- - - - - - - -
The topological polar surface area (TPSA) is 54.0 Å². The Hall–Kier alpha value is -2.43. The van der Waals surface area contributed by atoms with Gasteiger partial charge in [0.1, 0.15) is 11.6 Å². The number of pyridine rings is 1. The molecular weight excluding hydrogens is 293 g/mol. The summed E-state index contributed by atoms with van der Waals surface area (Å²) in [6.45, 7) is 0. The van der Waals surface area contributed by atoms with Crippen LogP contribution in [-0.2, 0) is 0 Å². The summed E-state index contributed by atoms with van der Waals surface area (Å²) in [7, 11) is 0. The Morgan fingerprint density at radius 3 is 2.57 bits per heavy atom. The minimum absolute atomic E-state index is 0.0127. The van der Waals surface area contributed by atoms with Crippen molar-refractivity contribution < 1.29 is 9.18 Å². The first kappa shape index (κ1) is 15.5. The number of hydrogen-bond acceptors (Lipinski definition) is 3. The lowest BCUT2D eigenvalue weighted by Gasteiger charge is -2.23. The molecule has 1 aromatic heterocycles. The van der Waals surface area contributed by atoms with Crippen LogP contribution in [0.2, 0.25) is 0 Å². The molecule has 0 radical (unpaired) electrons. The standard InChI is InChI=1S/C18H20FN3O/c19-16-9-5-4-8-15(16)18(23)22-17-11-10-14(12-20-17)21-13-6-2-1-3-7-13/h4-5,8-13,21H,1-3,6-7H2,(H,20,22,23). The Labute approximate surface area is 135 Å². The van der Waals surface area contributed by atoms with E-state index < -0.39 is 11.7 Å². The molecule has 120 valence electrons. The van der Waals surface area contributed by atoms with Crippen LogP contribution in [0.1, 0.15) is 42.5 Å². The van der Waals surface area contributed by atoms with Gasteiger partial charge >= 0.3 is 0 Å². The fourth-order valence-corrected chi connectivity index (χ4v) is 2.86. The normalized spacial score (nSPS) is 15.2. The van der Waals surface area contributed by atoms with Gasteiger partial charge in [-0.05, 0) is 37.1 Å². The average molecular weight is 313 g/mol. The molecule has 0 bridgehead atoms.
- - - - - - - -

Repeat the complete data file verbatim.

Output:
The topological polar surface area (TPSA) is 54.0 Å². The Hall–Kier alpha value is -2.43. The van der Waals surface area contributed by atoms with Gasteiger partial charge in [0.1, 0.15) is 11.6 Å². The number of pyridine rings is 1. The molecular weight excluding hydrogens is 293 g/mol. The summed E-state index contributed by atoms with van der Waals surface area (Å²) in [6.45, 7) is 0. The van der Waals surface area contributed by atoms with Crippen LogP contribution in [-0.2, 0) is 0 Å². The summed E-state index contributed by atoms with van der Waals surface area (Å²) in [7, 11) is 0. The Morgan fingerprint density at radius 3 is 2.57 bits per heavy atom. The minimum absolute atomic E-state index is 0.0127. The van der Waals surface area contributed by atoms with Crippen molar-refractivity contribution < 1.29 is 9.18 Å². The first kappa shape index (κ1) is 15.5. The number of hydrogen-bond acceptors (Lipinski definition) is 3. The lowest BCUT2D eigenvalue weighted by Gasteiger charge is -2.23. The molecule has 1 aromatic heterocycles. The van der Waals surface area contributed by atoms with Crippen LogP contribution in [0.2, 0.25) is 0 Å². The molecule has 0 radical (unpaired) electrons. The standard InChI is InChI=1S/C18H20FN3O/c19-16-9-5-4-8-15(16)18(23)22-17-11-10-14(12-20-17)21-13-6-2-1-3-7-13/h4-5,8-13,21H,1-3,6-7H2,(H,20,22,23). The Labute approximate surface area is 135 Å². The van der Waals surface area contributed by atoms with E-state index < -0.39 is 11.7 Å². The molecule has 120 valence electrons. The van der Waals surface area contributed by atoms with Crippen LogP contribution in [0.1, 0.15) is 42.5 Å². The van der Waals surface area contributed by atoms with Gasteiger partial charge >= 0.3 is 0 Å². The fourth-order valence-corrected chi connectivity index (χ4v) is 2.86. The normalized spacial score (nSPS) is 15.2. The van der Waals surface area contributed by atoms with Gasteiger partial charge in [-0.05, 0) is 37.1 Å². The average molecular weight is 313 g/mol. The molecule has 0 bridgehead atoms.